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The Childhood Cancer Program at Northwestern Mutual

Friday, February 28 2020 12:00 pm - 1:30 pm

Kenwood Interdisciplinary Research Complex (KIRC)
Room 1130

Jodi Nolte, Strategic Philanthropy Consultant, Northwestern Mutual Life Insurance

In 2012, Northwestern Mutual chose to create a stronger and more visible presence for Northwestern Mutual’s charitable giving on a national scale via the Northwestern Mutual Foundation. By strategically focusing its philanthropic efforts on one cause, and employing the principles of cause branding, the Northwestern Mutual Foundation has proven Northwestern Mutual’s commitment to corporate social responsibility and elevated the company’s reputation with policyowners and consumers. The Northwestern Mutual Foundation used a methodical approach to evaluate social causes and select the one on which it would ultimately focus its national efforts. The process included evaluating social causes against specific criteria and examining competitor’s philanthropic efforts. Upon completing a thorough analysis, Northwestern Mutual selected childhood cancer on which to focus its philanthropic efforts. Once childhood cancer was selected, the Northwestern Mutual Foundation defined the vision, mission, and objectives of the program, as well as partners and specific activations to implement the program across its home office and field financial network. The Childhood Cancer Program focuses on research, family support, and survivorship to achieve its mission, and the Foundation works with high-impact, best-in-class nonprofits that work to achieve substantial, sustained results, and create larger systemic change. As a result of Northwestern Mutual’s Childhood Cancer Program, preliminary research data has been developed, numerous articles have been published, and several clinical trials have been advanced. Northwestern Mutual’s brand has been enhanced, and it has a more positive corporate reputation.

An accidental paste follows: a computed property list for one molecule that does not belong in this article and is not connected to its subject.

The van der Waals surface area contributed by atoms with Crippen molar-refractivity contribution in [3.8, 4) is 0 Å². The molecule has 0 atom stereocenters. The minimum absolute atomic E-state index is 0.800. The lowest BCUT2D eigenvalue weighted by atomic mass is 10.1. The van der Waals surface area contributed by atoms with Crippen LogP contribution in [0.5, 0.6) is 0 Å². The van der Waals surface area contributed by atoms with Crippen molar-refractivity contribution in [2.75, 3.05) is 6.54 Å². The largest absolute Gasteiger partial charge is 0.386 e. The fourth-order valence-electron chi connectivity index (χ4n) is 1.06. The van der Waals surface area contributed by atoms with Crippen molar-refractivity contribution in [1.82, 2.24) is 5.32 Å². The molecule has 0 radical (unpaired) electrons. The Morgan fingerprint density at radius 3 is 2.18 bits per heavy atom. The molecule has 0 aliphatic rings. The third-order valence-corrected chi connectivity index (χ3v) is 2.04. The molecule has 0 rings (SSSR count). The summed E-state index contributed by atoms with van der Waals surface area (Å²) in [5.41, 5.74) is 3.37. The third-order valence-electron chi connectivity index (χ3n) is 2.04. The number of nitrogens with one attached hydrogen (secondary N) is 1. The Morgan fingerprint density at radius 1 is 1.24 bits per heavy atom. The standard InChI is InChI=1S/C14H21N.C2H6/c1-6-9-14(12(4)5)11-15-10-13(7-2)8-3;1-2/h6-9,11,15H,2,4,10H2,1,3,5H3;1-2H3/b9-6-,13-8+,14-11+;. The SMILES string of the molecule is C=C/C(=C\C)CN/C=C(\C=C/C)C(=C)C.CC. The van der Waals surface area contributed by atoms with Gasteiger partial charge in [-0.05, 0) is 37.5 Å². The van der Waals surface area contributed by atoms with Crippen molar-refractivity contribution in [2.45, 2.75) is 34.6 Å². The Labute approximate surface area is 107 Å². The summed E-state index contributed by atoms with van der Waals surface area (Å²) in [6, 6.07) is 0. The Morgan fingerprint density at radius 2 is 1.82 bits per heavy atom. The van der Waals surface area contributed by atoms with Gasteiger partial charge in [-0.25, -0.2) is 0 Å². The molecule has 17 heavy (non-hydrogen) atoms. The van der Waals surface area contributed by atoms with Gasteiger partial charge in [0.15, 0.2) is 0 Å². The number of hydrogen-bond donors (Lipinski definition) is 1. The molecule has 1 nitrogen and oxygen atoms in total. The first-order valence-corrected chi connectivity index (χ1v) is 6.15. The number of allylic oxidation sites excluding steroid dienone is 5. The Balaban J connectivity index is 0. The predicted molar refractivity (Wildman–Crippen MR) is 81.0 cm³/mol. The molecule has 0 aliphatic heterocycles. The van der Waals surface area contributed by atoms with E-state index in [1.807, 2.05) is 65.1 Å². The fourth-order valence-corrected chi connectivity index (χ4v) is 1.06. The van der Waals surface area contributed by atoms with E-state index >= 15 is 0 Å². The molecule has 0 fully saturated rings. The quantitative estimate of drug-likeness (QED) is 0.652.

“Community” in Fundraising Practice: Meanings, Mechanisms, & Metaphors

Friday, February 7 2020 12:00 pm - 1:30 pm

Kenwood Interdisciplinary Research Complex (KIRC)
Room 1130

Ruth Hansen, Assistant Professor, Management, UW-Whitewater (HBI Faculty Affiliate)

This study uses qualitative content analysis to better understand how the individuals raising funds for charities understand the meaning of “community,” especially regarding the relationship of the organization to its donors and its clients, and how they incorporate this understanding into the practice of fundraising.  By juxtaposing analysis of appeal letters (actual work products) and interviews, it examines both how fundraisers think and speak about “community” in the process of writing, and how the concept is used in expressed behavior.

“Community” is used to convey several distinct meanings, some of which are inclusive, some of which exclude.  It often has an aspect of interdependence.  The presentation will discuss the meanings and mechanisms of “community” identified, along with a popular metaphor, furthering the understanding of fundraising practice and its embeddedness within social norms.